Why Trump Has Already Won

The GOP front-runner has highlighted issues that would have been ignored.

After the South Carolina Republican primary, it’s nearly impossible to avoid a fundamental conclusion about this election cycle: Donald Trump is a political phenom. That he would emerge as such was nearly impossible to believe a few months ago, given his often uncouth bombast, his raw pugilism and his seeming lack of any capacity to master the intricacies of public policy. And yet here he stands, the single most significant figure of this campaign season, the man who has exercised greater impact upon the current political drama than anyone else from either party.

In the wake of his 11-percentage-point victory in South Carolina, he becomes the man of the hour in the Republican race. His hour may fade, as so many have predicted for so long. But, even if it does, he has altered the country’s political landscape in ways that aren’t going to be reversed anytime soon. And it is becoming increasingly apparent that he will be formidable in what now has emerged as a three-man race pitting himself against senators Marco Rubio of Florida and Ted Cruz of Texas.

While either of these figures could end up winning the GOP nomination, it has to be conceded now that Trump is the front-runner, the man whose electoral performance thus far suggests the greatest prospect to cadge the lion’s share of victories in the crucial Super Tuesday cluster of primaries on March 1—and to go on from there to score heavily in the delegate-rich, winner-take-all contests that will commence in mid-March. It may not happen that way, but prospects are substantial that it will.

To understand this political phenom, perhaps we should look at three elements of the man—his persona, his issues and message and his seemingly instinctual ability to capture simmering angers, frustrations and fears within substantial segments of the electorate.

The persona is altogether rare—and certainly not one that would generate this kind of political support in normal or tranquil times. He projects himself as a big, brash, bold braggart of a man who bulls his way to whatever objective he sets for himself. He speaks off the cuff, operating by instinct and without regard for the reactions of polite society, which he seems to equate with the despised establishment that is ruining America. His attack on Political Correctness is part of that. His followers love it and respond to the apparent enjoyment he derives from the fray. He seems serene in his pugnacity.

In his South Carolina victory speech he demonstrated his ability to speak in stirring, unrehearsed language that captures both the man and his mission. In congratulating his opponents, he stirred a smattering of booing and promptly sought to quell the sentiment. “There’s nothing easy about running for president, I can tell you,” he said. “It’s tough. It’s nasty. It’s mean. It’s vicious. [pause] It’s beautiful.” Thus did he generate laughter while capturing the political game in all of its blood-sport reality but also its fundamental civic profundity. Then he seamlessly segued into his basic message. “When you win, it’s beautiful,” said Trump. “And we’re going to start winning for our country.”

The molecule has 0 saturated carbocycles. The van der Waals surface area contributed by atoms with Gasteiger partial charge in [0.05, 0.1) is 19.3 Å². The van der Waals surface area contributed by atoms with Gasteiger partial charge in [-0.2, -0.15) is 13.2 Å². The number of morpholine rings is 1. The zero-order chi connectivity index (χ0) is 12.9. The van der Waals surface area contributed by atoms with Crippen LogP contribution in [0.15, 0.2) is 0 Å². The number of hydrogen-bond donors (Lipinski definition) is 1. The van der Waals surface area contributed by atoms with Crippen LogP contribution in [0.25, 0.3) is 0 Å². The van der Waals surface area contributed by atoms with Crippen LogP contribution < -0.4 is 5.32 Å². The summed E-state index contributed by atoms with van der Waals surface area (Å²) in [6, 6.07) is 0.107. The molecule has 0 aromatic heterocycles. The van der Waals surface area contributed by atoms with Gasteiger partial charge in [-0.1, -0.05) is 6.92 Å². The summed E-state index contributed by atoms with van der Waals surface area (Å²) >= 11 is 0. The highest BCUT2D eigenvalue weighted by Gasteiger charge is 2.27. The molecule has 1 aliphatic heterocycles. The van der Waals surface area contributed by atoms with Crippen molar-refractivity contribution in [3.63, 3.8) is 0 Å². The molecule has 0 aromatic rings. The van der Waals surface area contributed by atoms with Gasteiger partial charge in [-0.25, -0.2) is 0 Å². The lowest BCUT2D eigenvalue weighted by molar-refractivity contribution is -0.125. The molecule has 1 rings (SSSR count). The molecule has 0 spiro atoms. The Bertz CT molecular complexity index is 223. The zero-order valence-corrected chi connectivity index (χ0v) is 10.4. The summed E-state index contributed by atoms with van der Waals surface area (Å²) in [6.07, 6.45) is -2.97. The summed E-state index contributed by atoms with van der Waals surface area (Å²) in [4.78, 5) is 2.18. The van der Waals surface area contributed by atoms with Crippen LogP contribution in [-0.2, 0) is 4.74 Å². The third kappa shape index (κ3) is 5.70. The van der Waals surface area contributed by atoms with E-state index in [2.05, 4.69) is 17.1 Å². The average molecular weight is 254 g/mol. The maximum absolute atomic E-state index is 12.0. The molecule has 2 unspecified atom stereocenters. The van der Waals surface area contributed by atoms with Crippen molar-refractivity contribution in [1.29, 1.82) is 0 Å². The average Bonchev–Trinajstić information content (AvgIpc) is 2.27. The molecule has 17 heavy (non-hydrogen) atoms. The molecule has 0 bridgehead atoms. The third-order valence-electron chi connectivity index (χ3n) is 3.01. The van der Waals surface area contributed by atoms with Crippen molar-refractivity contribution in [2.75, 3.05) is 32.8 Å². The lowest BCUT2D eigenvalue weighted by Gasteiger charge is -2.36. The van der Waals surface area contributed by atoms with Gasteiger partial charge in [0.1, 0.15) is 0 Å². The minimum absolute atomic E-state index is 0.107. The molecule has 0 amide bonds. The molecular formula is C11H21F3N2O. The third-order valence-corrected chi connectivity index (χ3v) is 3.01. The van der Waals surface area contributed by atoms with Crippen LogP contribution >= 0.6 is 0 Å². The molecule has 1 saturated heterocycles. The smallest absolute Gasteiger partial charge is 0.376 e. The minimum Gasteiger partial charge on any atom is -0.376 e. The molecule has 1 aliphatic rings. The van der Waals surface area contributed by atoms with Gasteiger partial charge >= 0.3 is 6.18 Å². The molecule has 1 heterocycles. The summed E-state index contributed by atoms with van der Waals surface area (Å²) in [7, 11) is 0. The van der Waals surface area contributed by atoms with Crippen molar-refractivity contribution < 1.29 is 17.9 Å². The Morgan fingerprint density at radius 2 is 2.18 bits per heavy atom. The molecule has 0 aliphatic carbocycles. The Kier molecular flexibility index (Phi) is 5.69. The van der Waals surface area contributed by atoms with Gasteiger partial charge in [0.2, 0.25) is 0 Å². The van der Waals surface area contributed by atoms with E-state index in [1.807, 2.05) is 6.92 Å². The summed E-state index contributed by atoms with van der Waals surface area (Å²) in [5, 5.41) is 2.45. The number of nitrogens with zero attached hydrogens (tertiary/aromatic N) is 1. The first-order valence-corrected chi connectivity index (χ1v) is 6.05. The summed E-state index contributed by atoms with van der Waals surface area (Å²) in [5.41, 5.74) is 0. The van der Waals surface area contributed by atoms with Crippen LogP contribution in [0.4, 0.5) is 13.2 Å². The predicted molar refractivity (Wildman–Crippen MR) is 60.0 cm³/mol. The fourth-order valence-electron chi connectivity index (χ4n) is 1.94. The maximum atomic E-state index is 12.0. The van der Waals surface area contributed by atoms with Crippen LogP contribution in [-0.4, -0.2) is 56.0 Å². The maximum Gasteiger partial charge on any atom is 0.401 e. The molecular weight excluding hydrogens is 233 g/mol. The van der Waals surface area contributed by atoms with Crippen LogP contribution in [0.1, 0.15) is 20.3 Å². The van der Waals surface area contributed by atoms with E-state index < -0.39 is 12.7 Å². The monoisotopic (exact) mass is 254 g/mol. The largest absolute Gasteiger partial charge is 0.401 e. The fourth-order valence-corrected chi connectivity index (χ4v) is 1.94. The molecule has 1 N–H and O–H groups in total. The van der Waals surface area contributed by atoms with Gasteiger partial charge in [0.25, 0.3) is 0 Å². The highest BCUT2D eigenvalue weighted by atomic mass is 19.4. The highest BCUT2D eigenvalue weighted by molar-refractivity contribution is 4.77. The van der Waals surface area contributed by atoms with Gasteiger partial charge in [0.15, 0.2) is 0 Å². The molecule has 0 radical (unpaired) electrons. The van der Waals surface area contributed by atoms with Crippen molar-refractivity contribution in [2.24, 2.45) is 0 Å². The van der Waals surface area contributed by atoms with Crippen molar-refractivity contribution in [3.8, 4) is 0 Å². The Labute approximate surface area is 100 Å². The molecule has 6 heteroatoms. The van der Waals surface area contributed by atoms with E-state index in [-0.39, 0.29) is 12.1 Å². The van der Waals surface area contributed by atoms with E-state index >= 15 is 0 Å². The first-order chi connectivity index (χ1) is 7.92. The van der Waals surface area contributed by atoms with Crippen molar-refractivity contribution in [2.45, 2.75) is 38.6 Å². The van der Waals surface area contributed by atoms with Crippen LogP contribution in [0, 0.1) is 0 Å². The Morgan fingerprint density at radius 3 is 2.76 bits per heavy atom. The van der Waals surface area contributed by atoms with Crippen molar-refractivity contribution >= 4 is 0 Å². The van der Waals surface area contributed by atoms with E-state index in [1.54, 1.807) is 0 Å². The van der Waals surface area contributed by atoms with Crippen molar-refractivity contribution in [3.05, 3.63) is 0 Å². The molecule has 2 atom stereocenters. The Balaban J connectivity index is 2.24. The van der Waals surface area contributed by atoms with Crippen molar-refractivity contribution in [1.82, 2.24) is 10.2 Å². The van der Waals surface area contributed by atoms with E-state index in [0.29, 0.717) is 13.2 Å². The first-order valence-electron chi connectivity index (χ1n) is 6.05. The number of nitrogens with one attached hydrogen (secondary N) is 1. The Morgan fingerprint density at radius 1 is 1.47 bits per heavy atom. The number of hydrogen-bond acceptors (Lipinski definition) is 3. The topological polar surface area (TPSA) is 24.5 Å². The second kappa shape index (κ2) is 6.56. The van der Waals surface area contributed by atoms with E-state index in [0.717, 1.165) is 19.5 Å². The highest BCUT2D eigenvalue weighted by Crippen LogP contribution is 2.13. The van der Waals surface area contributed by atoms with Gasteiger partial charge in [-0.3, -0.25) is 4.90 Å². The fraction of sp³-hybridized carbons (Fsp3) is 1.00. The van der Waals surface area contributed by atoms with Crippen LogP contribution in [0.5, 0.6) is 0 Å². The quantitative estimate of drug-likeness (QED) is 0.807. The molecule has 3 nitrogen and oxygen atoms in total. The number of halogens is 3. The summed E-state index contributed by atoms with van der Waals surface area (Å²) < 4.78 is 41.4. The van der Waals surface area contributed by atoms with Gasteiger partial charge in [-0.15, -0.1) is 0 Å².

This is no ordinary political rhetoric.

Ezra Klein, writing in Vox, suggests that Trump operates without shame—he simply doesn’t care what anyone thinks of what he says or does—and this raises questions about what would restrain him in the exercise of great power. A valid point, and a disturbing one. But his supporters don’t care. They’re too frustrated and angry. According to South Carolina exit polls, fully 92 percent of primary voters said they are angry or dissatisfied with the federal government. And 53 percent said they feel ``betrayed’’ by their party (in New Hampshire the number expressing this sentiment was 47 percent).

These are remarkable numbers, demonstrating a significant proportion of the electorate these days is wallowing in political alienation. This is not a sustainable political situation, which explains in part the emergence of Donald Trump—and the brief, halting campaign of Jeb Bush, who put his presidential run out of its misery following Saturday’s South Carolina vote. Bush couldn’t speak to political alienation because it’s alien to him. He’s a thoroughly status quo politician when the status quo is generating that anger and sense of betrayal picked up in Saturday’s exit polls. His view of a crackerjack campaign was to put together a pastiche of creative tinkering, five-point programs and finely crafted political compromises designed to fuzz up political distinctions on the wedge issues of our time.

It wouldn’t wash. Republicans aren’t interested in fuzzing up today’s wedge issues because they see these issues as being wrapped up with the future and identity of their nation. They want these issues resolved, one way or another, and they want a champion who will speak up forcefully on their behalf.

Which brings us to Trump’s issues and message. It begins with his assault on political correctness, which has become a bludgeon in the hands of some liberals who prefer to intimidate opposition speech rather than rebutting it. Trump blasts his way through that by, first, declaring himself an anti-PC warrior, then employing his blunt language to assault the sensibilities of those seeking to control political discourse through the PC weapon. Until Trump stood up to the PC crowd, nobody knew just how much anger and frustration this phenomenon was generating.

Having cleared the decks with his PC assault, Trump promptly introduced issues into GOP discourse that would never have been joined in any effective way but for him. Examples: